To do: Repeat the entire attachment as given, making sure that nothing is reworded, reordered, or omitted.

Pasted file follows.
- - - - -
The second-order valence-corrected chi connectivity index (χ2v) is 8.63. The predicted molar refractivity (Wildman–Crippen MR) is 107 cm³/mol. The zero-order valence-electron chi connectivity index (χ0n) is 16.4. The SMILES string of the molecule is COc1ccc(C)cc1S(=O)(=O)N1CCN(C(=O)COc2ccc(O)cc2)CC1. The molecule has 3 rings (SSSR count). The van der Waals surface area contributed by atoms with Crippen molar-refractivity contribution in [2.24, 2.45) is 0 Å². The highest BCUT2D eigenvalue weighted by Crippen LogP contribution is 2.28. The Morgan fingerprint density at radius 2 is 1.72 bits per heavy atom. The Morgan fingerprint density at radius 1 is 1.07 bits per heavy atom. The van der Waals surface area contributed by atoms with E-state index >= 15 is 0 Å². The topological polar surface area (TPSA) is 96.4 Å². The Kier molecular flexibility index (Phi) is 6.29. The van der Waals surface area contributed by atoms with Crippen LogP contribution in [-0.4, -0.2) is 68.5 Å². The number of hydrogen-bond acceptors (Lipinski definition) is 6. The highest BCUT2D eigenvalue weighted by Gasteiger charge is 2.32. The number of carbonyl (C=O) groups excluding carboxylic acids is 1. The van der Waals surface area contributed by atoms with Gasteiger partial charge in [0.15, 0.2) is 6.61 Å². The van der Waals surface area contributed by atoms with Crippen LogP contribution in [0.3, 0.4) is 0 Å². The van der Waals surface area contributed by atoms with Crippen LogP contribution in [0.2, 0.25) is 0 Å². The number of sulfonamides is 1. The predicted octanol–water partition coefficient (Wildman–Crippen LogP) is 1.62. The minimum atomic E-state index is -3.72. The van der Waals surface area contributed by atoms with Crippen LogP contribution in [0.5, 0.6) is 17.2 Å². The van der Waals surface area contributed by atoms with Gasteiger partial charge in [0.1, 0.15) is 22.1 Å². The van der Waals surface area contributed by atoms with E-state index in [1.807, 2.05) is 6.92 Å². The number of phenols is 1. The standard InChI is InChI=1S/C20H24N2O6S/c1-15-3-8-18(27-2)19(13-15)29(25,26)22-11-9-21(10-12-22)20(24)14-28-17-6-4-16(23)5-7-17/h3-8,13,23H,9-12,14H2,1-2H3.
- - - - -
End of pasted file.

The second-order valence-corrected chi connectivity index (χ2v) is 8.63. The predicted molar refractivity (Wildman–Crippen MR) is 107 cm³/mol. The zero-order valence-electron chi connectivity index (χ0n) is 16.4. The SMILES string of the molecule is COc1ccc(C)cc1S(=O)(=O)N1CCN(C(=O)COc2ccc(O)cc2)CC1. The molecule has 3 rings (SSSR count). The van der Waals surface area contributed by atoms with Crippen molar-refractivity contribution in [2.24, 2.45) is 0 Å². The highest BCUT2D eigenvalue weighted by Crippen LogP contribution is 2.28. The Morgan fingerprint density at radius 2 is 1.72 bits per heavy atom. The Morgan fingerprint density at radius 1 is 1.07 bits per heavy atom. The van der Waals surface area contributed by atoms with E-state index >= 15 is 0 Å². The topological polar surface area (TPSA) is 96.4 Å². The Kier molecular flexibility index (Phi) is 6.29. The van der Waals surface area contributed by atoms with Crippen LogP contribution in [-0.4, -0.2) is 68.5 Å². The number of hydrogen-bond acceptors (Lipinski definition) is 6. The highest BCUT2D eigenvalue weighted by Gasteiger charge is 2.32. The number of carbonyl (C=O) groups excluding carboxylic acids is 1. The van der Waals surface area contributed by atoms with Gasteiger partial charge in [0.15, 0.2) is 6.61 Å². The van der Waals surface area contributed by atoms with Crippen LogP contribution in [0.3, 0.4) is 0 Å². The van der Waals surface area contributed by atoms with Crippen LogP contribution in [0.2, 0.25) is 0 Å². The number of sulfonamides is 1. The predicted octanol–water partition coefficient (Wildman–Crippen LogP) is 1.62. The minimum atomic E-state index is -3.72. The van der Waals surface area contributed by atoms with Crippen LogP contribution in [0.5, 0.6) is 17.2 Å². The van der Waals surface area contributed by atoms with Gasteiger partial charge in [0.1, 0.15) is 22.1 Å². The van der Waals surface area contributed by atoms with E-state index in [1.807, 2.05) is 6.92 Å². The number of phenols is 1. The standard InChI is InChI=1S/C20H24N2O6S/c1-15-3-8-18(27-2)19(13-15)29(25,26)22-11-9-21(10-12-22)20(24)14-28-17-6-4-16(23)5-7-17/h3-8,13,23H,9-12,14H2,1-2H3.